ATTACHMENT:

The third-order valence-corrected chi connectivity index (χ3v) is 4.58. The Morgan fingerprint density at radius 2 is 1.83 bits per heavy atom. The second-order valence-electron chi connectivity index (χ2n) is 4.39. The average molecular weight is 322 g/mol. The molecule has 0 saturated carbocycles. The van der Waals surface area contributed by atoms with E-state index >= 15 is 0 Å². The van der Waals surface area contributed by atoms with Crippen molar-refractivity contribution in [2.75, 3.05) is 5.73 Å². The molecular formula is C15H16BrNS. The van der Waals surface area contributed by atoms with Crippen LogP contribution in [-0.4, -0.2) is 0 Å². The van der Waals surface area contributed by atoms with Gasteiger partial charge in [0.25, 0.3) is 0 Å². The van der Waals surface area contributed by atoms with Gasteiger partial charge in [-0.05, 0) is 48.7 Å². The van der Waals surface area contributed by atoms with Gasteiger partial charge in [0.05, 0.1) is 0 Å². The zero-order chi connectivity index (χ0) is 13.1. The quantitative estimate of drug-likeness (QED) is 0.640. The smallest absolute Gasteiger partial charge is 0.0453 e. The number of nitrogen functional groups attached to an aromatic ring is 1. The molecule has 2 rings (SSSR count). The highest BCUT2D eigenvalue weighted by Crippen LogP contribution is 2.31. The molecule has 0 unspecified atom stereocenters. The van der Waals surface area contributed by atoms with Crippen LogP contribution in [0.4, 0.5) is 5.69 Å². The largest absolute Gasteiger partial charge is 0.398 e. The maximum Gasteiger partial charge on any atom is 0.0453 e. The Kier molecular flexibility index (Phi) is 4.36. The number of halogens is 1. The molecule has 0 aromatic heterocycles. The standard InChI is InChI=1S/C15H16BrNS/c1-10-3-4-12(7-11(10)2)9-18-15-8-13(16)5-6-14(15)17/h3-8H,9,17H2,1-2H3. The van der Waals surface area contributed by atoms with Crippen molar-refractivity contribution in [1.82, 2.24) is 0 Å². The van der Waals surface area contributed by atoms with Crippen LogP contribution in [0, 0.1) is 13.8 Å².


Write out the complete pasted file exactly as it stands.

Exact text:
The third-order valence-corrected chi connectivity index (χ3v) is 4.58. The Morgan fingerprint density at radius 2 is 1.83 bits per heavy atom. The second-order valence-electron chi connectivity index (χ2n) is 4.39. The average molecular weight is 322 g/mol. The molecule has 0 saturated carbocycles. The van der Waals surface area contributed by atoms with E-state index >= 15 is 0 Å². The van der Waals surface area contributed by atoms with Crippen molar-refractivity contribution in [2.75, 3.05) is 5.73 Å². The molecular formula is C15H16BrNS. The van der Waals surface area contributed by atoms with Crippen LogP contribution in [-0.4, -0.2) is 0 Å². The van der Waals surface area contributed by atoms with Gasteiger partial charge in [0.25, 0.3) is 0 Å². The van der Waals surface area contributed by atoms with Gasteiger partial charge in [-0.05, 0) is 48.7 Å². The van der Waals surface area contributed by atoms with Gasteiger partial charge in [0.05, 0.1) is 0 Å². The zero-order chi connectivity index (χ0) is 13.1. The quantitative estimate of drug-likeness (QED) is 0.640. The smallest absolute Gasteiger partial charge is 0.0453 e. The number of nitrogen functional groups attached to an aromatic ring is 1. The molecule has 2 rings (SSSR count). The highest BCUT2D eigenvalue weighted by Crippen LogP contribution is 2.31. The molecule has 0 unspecified atom stereocenters. The van der Waals surface area contributed by atoms with Crippen LogP contribution in [0.4, 0.5) is 5.69 Å². The largest absolute Gasteiger partial charge is 0.398 e. The maximum Gasteiger partial charge on any atom is 0.0453 e. The Kier molecular flexibility index (Phi) is 4.36. The number of halogens is 1. The molecule has 0 aromatic heterocycles. The standard InChI is InChI=1S/C15H16BrNS/c1-10-3-4-12(7-11(10)2)9-18-15-8-13(16)5-6-14(15)17/h3-8H,9,17H2,1-2H3. The van der Waals surface area contributed by atoms with Crippen molar-refractivity contribution in [1.82, 2.24) is 0 Å². The van der Waals surface area contributed by atoms with Crippen LogP contribution in [0, 0.1) is 13.8 Å².